The Tavianis’ impulse to provide commentary on the prisoners’ staging of Julius Caesar is moderately interesting, but disconcertingly forced. The old axiom that art can free the soul isn’t terribly fresh, even (or especially) when it’s applied to jailed captors who find solace and escape in the transcendence of creation. Caesar Must Die is most alive when it simply observes its actors achieving such catharsis—as when Vincenzo Gallo’s Lucius suddenly discovers the buffoonish gesture that will define his character, or when Antonio Frasca’s climactic soliloquy as Marc Antony results in a roar of jubilation from the prison inmates. Yet too often, the Tavianis feel the need to contrast Shakespeare’s themes and grand artistic vision with the constricted lives led by these men—there’s even a mawkish line in which one inmate claims he didn’t know how imprisoned he was until art liberated him from his cell. Essentially, Caesar Must Die is a pseudo-documentary that would be significantly more powerful without the "pseudo" aspects.
The film’s adulation of the incarcerated actors as misunderstood artists is also problematic: the Tavianis try to extend Julius Caesar’s condemnation of a tyrannical monarchy’s abuse of power to the imprisonment of these men, but the analogy just isn’t there. With a maudlin scene in which the characters narrate their hopes and dreams on the soundtrack, accompanied by close-ups of each man sleeping, Caesar Must Die seems to convey the prisoners as victims of an unjust judiciary, hardened souls who may still be elated by the majesty of art; they’re like the Romans subjugated by an offscreen Caesar, though their revolution is waged not through assassination, but through art. Without question, it’s admirably humane that the Tavianis relate to the prisoners and their ongoing confinement, but they overemphasize the victimized saintliness of these men (especially with an extended static shot of a prisoner making coffee that begs too overtly for our sympathy). It’s hard to forget the opening titles, which inform us of each inmate’s conviction (“organized crime,” in many cases; “homicide,” in one). Certainly, we can and should sympathize with imprisoned criminals, but we also shouldn't assume they're misunderstood saints simply because the movie tells us so. It seems as though the Tavianis began filming the movie with a pre-patterned idea of how the characters would bolster their anticipated themes, rather than letting the film emerge organically.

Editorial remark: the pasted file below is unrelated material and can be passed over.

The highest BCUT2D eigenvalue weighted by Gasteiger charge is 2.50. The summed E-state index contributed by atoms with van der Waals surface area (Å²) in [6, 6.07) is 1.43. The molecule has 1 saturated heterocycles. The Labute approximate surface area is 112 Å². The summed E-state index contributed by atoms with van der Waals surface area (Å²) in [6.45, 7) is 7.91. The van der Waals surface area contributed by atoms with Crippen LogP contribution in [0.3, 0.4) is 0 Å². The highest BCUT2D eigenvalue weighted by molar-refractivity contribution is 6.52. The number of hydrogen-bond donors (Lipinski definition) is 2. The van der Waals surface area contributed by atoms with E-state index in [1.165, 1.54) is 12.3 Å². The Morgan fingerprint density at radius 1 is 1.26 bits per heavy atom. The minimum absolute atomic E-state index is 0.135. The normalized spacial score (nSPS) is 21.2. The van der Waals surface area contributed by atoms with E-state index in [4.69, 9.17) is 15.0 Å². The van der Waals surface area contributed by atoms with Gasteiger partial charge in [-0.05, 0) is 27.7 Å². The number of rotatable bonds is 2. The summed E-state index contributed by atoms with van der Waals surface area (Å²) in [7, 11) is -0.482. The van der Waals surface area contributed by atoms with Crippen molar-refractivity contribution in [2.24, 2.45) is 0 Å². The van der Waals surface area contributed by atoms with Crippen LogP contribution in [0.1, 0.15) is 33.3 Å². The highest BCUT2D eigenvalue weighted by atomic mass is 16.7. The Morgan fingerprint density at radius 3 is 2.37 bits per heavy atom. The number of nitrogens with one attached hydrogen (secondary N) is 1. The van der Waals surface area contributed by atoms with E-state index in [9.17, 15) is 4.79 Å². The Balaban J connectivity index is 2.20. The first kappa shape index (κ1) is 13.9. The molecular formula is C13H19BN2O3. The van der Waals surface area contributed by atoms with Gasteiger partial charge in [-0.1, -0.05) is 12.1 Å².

The very idea that spawned Caesar Must Die—a humanistic documentary about prison inmates who stage Julius Caesar—is itself a powerful statement on the transcendence of art and the innate fact that every individual is an unfathomable mystery who should not be judged indiscriminately. The movie falters only when it overstates these ideas through awkward scripting and cloying idealism. When the Tavianis have faith in the power of their subject matter—most often when we simply observe the actors rehearsing backstage, their inherent personalities meshing (or clashing) with the new characters they’re evoking--Caesar Must Die is engrossing.
The film's transitions between color cinematography (for the play’s public performance) and black-and-white (for all of the preceding preparations and rehearsals) encapsulate the movie’s schematic themes, but they’re also marvelously achieved: both the eye-popping, vivid colors and silky, austere monochrome are viscerally powerful, accentuating both the men’s restrictive confinement and the theatrical euphoria into which they emerge. Credit Simone Zampagni’s cinematography and the cast of inherently compelling characters for immersing us in the dualistic world of Caesar Must Die: one half drab reality, one half creative transcendence. And, even if they oversell their points, credit Paolo and Vittorio Taviani for recognizing the dramatic potential in the Rebibbia Prison’s artistic program: as men who understand firsthand the violence and thirst for power that defined Caesar’s world, each actor we see in the film is a story unto himself, shaped by an untold past. Caesar Must Die’s most unexpected achievement is to celebrate—whether theatrical or cinematic, documentary or fiction—the complexity of any human character.